March 29th 1984

posted in: The way back | 0
The view from the restaurant

Obviously we slept well + late.  When we awoke, we re-packed our bags, so that we could take a light bag with us, + leave the heavy one behind.  It was our intention to go west, over to the Burmese border, + see if it were possible to visit some of the hill-tribes in that area, staying out there for a couple of days.  We weren’t in any rush however, tho’ probably we should have been.  We certainly didn’t rush our breakfast, but at the end of it, we discovered that it was getting on for 11 o’clock, a discovery that dealt us a severe blow, there not being all that many buses going out that way, + most of them being concentrated in the morning.  We were galvanised into action, paying up, seizing our bag, + marching off to the bus station.  It was further away than we had thought, too, which didn’t add to our self-composure – we seemed to be striding out for ages along the road, + since we’d also managed to mislay our town map, we weren’t exactly sure (being stricken, as always, by self-doubt) that it was the right road.

We did arrive, however, at a huge, new, relatively empty bus station, at 11.30, + discovered that the next bus heading out to where we wanted to go didn’t leave until 2.30.  After a moment or two of inaction, caused by self-pity, self-annoyance, etc, we decided to try a different attack, + check out buses heading north, up to the Golden Triangle – this we had intended to do after our trek west, so it wasn’t too violent a change.  There was a bus going up to Chiang Rai almost immediately, + we were lucky to get the last 2 seats on it, just climbing aboard before we pulled out.  The conductor was good enough to arrange things for us to allow us to sit together as well.

The journey to Chiang Rai took something over 3 hours, + was uneventful.  The countryside was flat + barren, the villages, towns + people Western.  The highlight was when, to our huge delight, we passed an elephant plodding along the road, working.  This caused Val to launch into a paroxysm of elephant impersonations – she has become quite a dab hand at quite a number of clever + funny little mimes, always guaranteed to amuse both myself + her.  Communicated a little with a young, male fellow-passenger – he offered us food, + we showed him our small photo album, from which he requested 2 photos: the one of the pair of us, naturally enough, + one of me crossing a log bridge in PNG.  I scrawled my address on the back of one- he returned by doing the same on a B10 note… except that for him both name + address seemed to consist of one word, nothing more: PRAKOB – not even a town name.  He couldn’t be induced to give more, evidently feeling this was sufficient information, so it was left at that.  I’ll send a card at some stage, but have severe doubts about it ever reaching him.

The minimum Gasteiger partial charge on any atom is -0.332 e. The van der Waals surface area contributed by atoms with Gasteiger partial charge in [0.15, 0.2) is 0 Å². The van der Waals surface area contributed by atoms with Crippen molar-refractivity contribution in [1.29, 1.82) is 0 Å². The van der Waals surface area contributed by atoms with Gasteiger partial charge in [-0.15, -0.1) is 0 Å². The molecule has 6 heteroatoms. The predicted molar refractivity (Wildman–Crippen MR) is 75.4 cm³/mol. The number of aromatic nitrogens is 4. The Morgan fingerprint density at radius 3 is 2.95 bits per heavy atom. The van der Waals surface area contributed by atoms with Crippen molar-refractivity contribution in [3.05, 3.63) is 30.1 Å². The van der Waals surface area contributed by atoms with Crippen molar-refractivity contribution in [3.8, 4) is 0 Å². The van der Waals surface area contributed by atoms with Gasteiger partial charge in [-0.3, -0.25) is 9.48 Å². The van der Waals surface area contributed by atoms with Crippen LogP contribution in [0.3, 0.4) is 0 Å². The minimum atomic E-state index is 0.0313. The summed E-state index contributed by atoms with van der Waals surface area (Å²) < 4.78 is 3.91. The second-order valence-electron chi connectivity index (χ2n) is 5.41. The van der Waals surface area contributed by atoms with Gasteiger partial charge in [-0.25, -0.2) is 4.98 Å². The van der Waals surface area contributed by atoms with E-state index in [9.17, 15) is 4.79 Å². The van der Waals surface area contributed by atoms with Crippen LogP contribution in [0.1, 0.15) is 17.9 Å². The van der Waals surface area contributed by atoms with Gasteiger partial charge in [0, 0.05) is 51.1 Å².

At Chiang Rai we transferred direct to a bus continuing further north to Chang Seng, another hour and a half or so.  We were very pleasantly surprised by the town, which was on the bank of the Mae Khong river, + small, quiet, + peaceful, a pleasant contrast to the bustling + crowded towns that we had come thro’.  There seemed , to our surprise, to be a choice of guest-houses too, so we headed toward the one that the Belgian couple had stayed in + recommended.  It was basic, but clean enough, + cheap, so suited us.  Because of some forthcoming Buddhist festival, they weren’t serving dinner however, forcing us to go out for a meal. – we wanted, in any case, to have a look round.  There was very little to see, so it didn’t take long.  We were only able to find the one restaurant, however, tho’ there were supposed to be two, so, after a brief look at the market, + having purchased a half-bottle of Mekong whiskey, that was where we went.  The restaurant itself was nice, built on a platform overlooking the river (which was being Asian + mysterious, disappearing from our view in both directions into shrouds of mist.)  The menu was unexciting, but we both hit the Mekong bottle pretty hard, + I at least was able to provoke an appetite.  Of more importance however was the fact that the booze was able to loosen both our tongues on a subject previously strictly taboo: our bust-up + my relationship with Sue.  I can’t say it didn’t raise a few pangs of various emotions on both sides, but they were controllable, and the experience was on the whole beneficial.  We were able to clear up matters of fact that we hadn’t been clear about, + to a large extent we were able to exorcise the ghost that the whole thing had become.  We talked + talked + talked, that’s for sure, + even when we were in bed we kept talking, showing, I suppose, the hold that the events of those years ago still held over us.

Shan’t dwell on the final discussion(s), as all of that is even more firmly lodged in the distant past. but clearly beneficial to clear the air at the time.

Good to have some flexibility in our arrangements, heading north to the Laos border rather than west to the Burmese, and it was good to sit, watch the river, and drink Mekong whisky (laced as ever with coke.)

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